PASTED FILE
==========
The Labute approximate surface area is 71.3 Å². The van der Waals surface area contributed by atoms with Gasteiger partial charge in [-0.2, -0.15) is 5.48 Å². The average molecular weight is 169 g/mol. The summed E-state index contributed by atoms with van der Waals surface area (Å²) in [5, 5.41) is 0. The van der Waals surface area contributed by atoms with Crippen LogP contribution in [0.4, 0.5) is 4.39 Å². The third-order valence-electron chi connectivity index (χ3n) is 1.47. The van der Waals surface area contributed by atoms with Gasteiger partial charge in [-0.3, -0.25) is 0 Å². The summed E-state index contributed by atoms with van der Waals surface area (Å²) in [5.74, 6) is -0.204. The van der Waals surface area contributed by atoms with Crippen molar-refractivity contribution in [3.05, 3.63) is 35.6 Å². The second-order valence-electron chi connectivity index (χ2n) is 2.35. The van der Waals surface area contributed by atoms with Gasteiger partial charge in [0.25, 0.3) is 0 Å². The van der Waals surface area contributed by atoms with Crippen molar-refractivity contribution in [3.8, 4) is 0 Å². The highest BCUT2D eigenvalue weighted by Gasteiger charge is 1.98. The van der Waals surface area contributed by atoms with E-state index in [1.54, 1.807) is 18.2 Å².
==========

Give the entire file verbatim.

The Labute approximate surface area is 71.3 Å². The van der Waals surface area contributed by atoms with Gasteiger partial charge in [-0.2, -0.15) is 5.48 Å². The average molecular weight is 169 g/mol. The summed E-state index contributed by atoms with van der Waals surface area (Å²) in [5, 5.41) is 0. The van der Waals surface area contributed by atoms with Crippen LogP contribution in [0.4, 0.5) is 4.39 Å². The third-order valence-electron chi connectivity index (χ3n) is 1.47. The van der Waals surface area contributed by atoms with Gasteiger partial charge in [-0.3, -0.25) is 0 Å². The summed E-state index contributed by atoms with van der Waals surface area (Å²) in [5.74, 6) is -0.204. The van der Waals surface area contributed by atoms with Crippen molar-refractivity contribution in [3.05, 3.63) is 35.6 Å². The second-order valence-electron chi connectivity index (χ2n) is 2.35. The van der Waals surface area contributed by atoms with Gasteiger partial charge in [0.25, 0.3) is 0 Å². The van der Waals surface area contributed by atoms with Crippen molar-refractivity contribution in [3.8, 4) is 0 Å². The highest BCUT2D eigenvalue weighted by Gasteiger charge is 1.98. The van der Waals surface area contributed by atoms with E-state index in [1.54, 1.807) is 18.2 Å².